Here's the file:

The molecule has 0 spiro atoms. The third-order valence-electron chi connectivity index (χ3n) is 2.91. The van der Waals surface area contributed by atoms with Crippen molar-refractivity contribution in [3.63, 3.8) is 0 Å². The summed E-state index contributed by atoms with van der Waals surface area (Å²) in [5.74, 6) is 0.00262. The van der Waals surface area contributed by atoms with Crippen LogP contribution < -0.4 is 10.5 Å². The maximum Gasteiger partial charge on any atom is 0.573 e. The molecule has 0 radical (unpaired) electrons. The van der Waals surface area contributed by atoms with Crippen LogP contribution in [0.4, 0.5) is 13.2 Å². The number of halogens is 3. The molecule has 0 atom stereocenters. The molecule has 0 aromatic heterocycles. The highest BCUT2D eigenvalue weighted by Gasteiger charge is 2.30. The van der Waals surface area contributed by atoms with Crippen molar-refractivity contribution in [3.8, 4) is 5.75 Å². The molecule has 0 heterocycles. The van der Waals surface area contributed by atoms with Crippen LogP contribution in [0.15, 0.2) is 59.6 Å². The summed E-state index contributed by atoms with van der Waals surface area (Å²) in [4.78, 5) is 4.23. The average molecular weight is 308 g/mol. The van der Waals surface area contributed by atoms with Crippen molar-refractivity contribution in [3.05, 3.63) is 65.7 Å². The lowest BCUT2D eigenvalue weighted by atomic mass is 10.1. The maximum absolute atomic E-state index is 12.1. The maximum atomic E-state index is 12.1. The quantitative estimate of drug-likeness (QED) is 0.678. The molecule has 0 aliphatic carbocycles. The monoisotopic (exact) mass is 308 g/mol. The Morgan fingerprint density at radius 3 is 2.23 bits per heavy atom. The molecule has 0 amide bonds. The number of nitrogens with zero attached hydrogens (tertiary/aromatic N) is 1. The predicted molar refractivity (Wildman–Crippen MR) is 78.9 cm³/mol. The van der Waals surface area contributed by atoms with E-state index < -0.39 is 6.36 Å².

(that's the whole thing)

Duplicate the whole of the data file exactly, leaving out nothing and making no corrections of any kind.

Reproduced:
The molecule has 0 spiro atoms. The third-order valence-electron chi connectivity index (χ3n) is 2.91. The van der Waals surface area contributed by atoms with Crippen molar-refractivity contribution in [3.63, 3.8) is 0 Å². The summed E-state index contributed by atoms with van der Waals surface area (Å²) in [5.74, 6) is 0.00262. The van der Waals surface area contributed by atoms with Crippen LogP contribution < -0.4 is 10.5 Å². The maximum Gasteiger partial charge on any atom is 0.573 e. The molecule has 0 radical (unpaired) electrons. The van der Waals surface area contributed by atoms with Crippen LogP contribution in [0.4, 0.5) is 13.2 Å². The number of halogens is 3. The molecule has 0 atom stereocenters. The molecule has 0 aromatic heterocycles. The highest BCUT2D eigenvalue weighted by Gasteiger charge is 2.30. The van der Waals surface area contributed by atoms with Crippen molar-refractivity contribution in [3.8, 4) is 5.75 Å². The molecule has 0 heterocycles. The van der Waals surface area contributed by atoms with Crippen LogP contribution in [0.15, 0.2) is 59.6 Å². The summed E-state index contributed by atoms with van der Waals surface area (Å²) in [4.78, 5) is 4.23. The average molecular weight is 308 g/mol. The van der Waals surface area contributed by atoms with Crippen molar-refractivity contribution in [3.05, 3.63) is 65.7 Å². The lowest BCUT2D eigenvalue weighted by atomic mass is 10.1. The maximum absolute atomic E-state index is 12.1. The maximum atomic E-state index is 12.1. The quantitative estimate of drug-likeness (QED) is 0.678. The molecule has 0 aliphatic carbocycles. The monoisotopic (exact) mass is 308 g/mol. The Morgan fingerprint density at radius 3 is 2.23 bits per heavy atom. The molecule has 0 amide bonds. The number of nitrogens with zero attached hydrogens (tertiary/aromatic N) is 1. The predicted molar refractivity (Wildman–Crippen MR) is 78.9 cm³/mol. The van der Waals surface area contributed by atoms with E-state index < -0.39 is 6.36 Å².